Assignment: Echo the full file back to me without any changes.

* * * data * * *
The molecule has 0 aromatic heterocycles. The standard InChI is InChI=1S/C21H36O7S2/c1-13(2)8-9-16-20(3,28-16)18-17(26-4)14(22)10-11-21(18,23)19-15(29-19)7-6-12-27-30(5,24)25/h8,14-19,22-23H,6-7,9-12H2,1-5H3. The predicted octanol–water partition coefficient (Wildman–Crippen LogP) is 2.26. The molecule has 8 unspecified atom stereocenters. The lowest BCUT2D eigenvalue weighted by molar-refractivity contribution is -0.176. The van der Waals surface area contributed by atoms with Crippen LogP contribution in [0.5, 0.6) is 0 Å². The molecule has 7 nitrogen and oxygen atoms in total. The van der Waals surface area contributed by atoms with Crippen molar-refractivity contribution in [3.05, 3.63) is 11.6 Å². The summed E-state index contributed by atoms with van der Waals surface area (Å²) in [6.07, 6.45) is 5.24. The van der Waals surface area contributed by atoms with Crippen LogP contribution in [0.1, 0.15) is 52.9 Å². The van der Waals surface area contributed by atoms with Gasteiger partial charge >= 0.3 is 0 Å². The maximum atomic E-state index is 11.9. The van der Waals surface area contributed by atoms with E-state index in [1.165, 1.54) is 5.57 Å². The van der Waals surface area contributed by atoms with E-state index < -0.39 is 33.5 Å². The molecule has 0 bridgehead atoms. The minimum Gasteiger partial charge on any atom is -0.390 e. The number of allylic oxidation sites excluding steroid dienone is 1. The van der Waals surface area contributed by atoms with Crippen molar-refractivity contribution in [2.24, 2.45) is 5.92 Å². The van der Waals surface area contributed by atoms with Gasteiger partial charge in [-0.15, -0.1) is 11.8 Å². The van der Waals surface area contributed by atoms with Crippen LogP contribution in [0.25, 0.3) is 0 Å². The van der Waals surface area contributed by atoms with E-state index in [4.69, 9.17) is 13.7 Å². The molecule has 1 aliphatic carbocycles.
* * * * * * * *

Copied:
The molecule has 0 aromatic heterocycles. The standard InChI is InChI=1S/C21H36O7S2/c1-13(2)8-9-16-20(3,28-16)18-17(26-4)14(22)10-11-21(18,23)19-15(29-19)7-6-12-27-30(5,24)25/h8,14-19,22-23H,6-7,9-12H2,1-5H3. The predicted octanol–water partition coefficient (Wildman–Crippen LogP) is 2.26. The molecule has 8 unspecified atom stereocenters. The lowest BCUT2D eigenvalue weighted by molar-refractivity contribution is -0.176. The van der Waals surface area contributed by atoms with Crippen LogP contribution in [0.5, 0.6) is 0 Å². The molecule has 7 nitrogen and oxygen atoms in total. The van der Waals surface area contributed by atoms with Crippen molar-refractivity contribution in [3.05, 3.63) is 11.6 Å². The summed E-state index contributed by atoms with van der Waals surface area (Å²) in [6.07, 6.45) is 5.24. The van der Waals surface area contributed by atoms with Crippen LogP contribution in [0.1, 0.15) is 52.9 Å². The van der Waals surface area contributed by atoms with Gasteiger partial charge >= 0.3 is 0 Å². The maximum atomic E-state index is 11.9. The van der Waals surface area contributed by atoms with E-state index in [1.165, 1.54) is 5.57 Å². The van der Waals surface area contributed by atoms with E-state index < -0.39 is 33.5 Å². The molecule has 0 bridgehead atoms. The minimum Gasteiger partial charge on any atom is -0.390 e. The number of allylic oxidation sites excluding steroid dienone is 1. The van der Waals surface area contributed by atoms with Crippen molar-refractivity contribution in [2.24, 2.45) is 5.92 Å². The van der Waals surface area contributed by atoms with Gasteiger partial charge in [-0.15, -0.1) is 11.8 Å². The van der Waals surface area contributed by atoms with Crippen LogP contribution in [0.25, 0.3) is 0 Å². The van der Waals surface area contributed by atoms with E-state index in [4.69, 9.17) is 13.7 Å². The molecule has 1 aliphatic carbocycles.